There are a number of hazards on the trail at any given time. Some are small, like loose rocks, things to trip over, slippery sections. Some are larger, like branches, larger rocks, etc. Today has been snow, fallen trees, rivers, and large creeks. Let me describe this in more detail. It’s not just a dead tree, stripped of branches, laying by its lonesome on the forest floor. No. This is an enormous tree, still green, branches everywhere, and it decided to take down several other trees in the process of falling. The kind of mess that obscures the trail so bad, you have to spend several minutes maneuvering around it to try to find the trail again. At one point today, this occurred every 50 feet or so. When there weren’t trees, there was snow. Several feet deep and and melting enough to fall through.

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One of many marshy meadows

What’s fun about the snow is that it makes the trail completely disappear, making you compulsively check your phone, search frantically for footprints, walk in blind faith, or follow the deer tracks because they seem to know where they’re going. The majority of the time, the deer is correct.

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Storm clouds dissipating for the evening

Now, put the snow and the fallen trees together and the real adventure begins. Luckily, nature mixes it up by adding a water crossing. The small ones or still ones are no problem since my brother bought me some awesome, waterproof shoes, but the issue is the raging ones that will knock you off your feet. Sometimes you have to walk a quarter of a mile up the river, clawing your way along a muddy mountain side, in order to find a slippery-looking log that might pass as a bridge. Then hope that you’re steady enough to cross without falling. All this makes for a very interesting, very tiring workout that no amount of stair-stepping can train you for. 

Welcome to Lassen. I think it has been a tough winter for this forest and no one (besides thru-hikers) is dumb enough to go into the forest to clean it up. It has been another challenging week. The heat and humidity coupled with walking over piles of snow. What a strange year. Northern California has left an impression on me…mostly in the form of mosquito bites.

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Coming up on Terminal Geyser 

Lassen is amazing. I walked down a side trail to “Terminal Geyser,” which boiled the cold water coming into it and everything running out of it was soup-cooking water. I also saw a boiling lake.

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Terminal Geyser 

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The steamy creek flowing out of Terminal Geyser 

I saw several deer and a fawn, which I was really excited about because I have never seen one in nature. The whole day felt like vacation. To top off vacation mode, I stopped at Drakesbad Guest Ranch for lunch and chatted with a hiker I camped with the night before.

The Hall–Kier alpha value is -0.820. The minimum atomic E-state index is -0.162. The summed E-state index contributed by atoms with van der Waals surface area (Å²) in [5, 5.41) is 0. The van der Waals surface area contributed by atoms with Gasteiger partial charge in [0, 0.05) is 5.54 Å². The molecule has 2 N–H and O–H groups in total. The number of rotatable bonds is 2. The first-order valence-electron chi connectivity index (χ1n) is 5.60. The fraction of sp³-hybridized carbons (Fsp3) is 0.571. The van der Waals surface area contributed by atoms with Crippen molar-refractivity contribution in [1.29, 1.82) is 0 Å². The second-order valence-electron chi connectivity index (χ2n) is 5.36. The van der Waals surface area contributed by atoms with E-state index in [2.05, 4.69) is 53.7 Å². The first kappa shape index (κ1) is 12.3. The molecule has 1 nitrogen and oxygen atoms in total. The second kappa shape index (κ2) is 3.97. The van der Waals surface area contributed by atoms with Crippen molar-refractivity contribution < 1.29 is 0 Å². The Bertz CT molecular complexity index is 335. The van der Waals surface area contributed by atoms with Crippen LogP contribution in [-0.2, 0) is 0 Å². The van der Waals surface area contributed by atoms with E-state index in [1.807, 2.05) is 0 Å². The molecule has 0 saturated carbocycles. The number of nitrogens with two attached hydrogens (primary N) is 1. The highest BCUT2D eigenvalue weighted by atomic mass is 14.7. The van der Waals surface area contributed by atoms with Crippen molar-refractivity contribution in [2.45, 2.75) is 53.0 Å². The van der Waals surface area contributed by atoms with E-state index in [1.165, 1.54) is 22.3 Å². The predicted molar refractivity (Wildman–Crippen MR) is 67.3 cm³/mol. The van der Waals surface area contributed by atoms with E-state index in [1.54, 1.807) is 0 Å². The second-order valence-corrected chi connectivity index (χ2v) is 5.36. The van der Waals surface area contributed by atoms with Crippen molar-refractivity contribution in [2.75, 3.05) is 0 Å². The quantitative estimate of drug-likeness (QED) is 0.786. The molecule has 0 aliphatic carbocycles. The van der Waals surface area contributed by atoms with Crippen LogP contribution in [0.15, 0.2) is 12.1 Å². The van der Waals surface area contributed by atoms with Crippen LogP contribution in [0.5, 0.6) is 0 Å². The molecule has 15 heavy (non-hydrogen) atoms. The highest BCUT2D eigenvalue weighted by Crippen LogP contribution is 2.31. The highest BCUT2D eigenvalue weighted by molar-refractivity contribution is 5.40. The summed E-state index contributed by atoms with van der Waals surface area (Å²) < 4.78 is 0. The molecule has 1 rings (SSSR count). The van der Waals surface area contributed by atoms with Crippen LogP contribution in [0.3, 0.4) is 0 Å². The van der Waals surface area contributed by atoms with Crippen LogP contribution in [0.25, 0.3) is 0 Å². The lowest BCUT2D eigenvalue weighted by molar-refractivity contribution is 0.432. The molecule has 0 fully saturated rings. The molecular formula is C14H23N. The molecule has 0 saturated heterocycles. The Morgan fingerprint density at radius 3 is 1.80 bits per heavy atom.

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Another snow plant because I love them so much

A couple other hikers showed up and we all hung out. The funny thing about this place is that they are hiker-friendly, but they make it perfectly clear that the other guests come first.

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Boiling Lake 

I understand this. The other guests pay a lot of money to stay there. We get everything half price. I imagine if the other guests knew this, they would be upset. So the place keeps us separate from the guests. I felt like the hired help and it made me laugh the whole time. We couldn’t eat until the guests were done, we couldn’t shower in same showers the guests use, and we could use the pool only when the guests were at dinner. It was hilarious.

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A deer 15 feet from me. 

One guy got pretty upset about it, but that’s just the way it is. If we paid full price, we’d get full price treatment. Honestly, I was happy as a clam in my podunk, outdoor shower. I was really excited to have the pool all to myself which was neat because it was heated by geothermal energy beneath the ground (something something…my brother would know). The pool was kept at a comfortable temperature by the ice-cold stream water flowing into it (which is why the water is a bit brown). I came back to the table in such a good mood, they started calling me “Pool Maiden.” Trail name? I haven’t decided yet.

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A tiny fawn, 12 feet from me, running after momma. The first I’ve ever seen. 

I guess my experience there goes back to the issue of perspective. If you choose to be upset about the way things are done, of course you’ll have a bad time. But if you take it as it comes and enjoy the moment, you’ll me much better off. I slept amazing that night. Which is great, because the next day was the difficult day of obstacles.

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Boardwalk to Drakesbad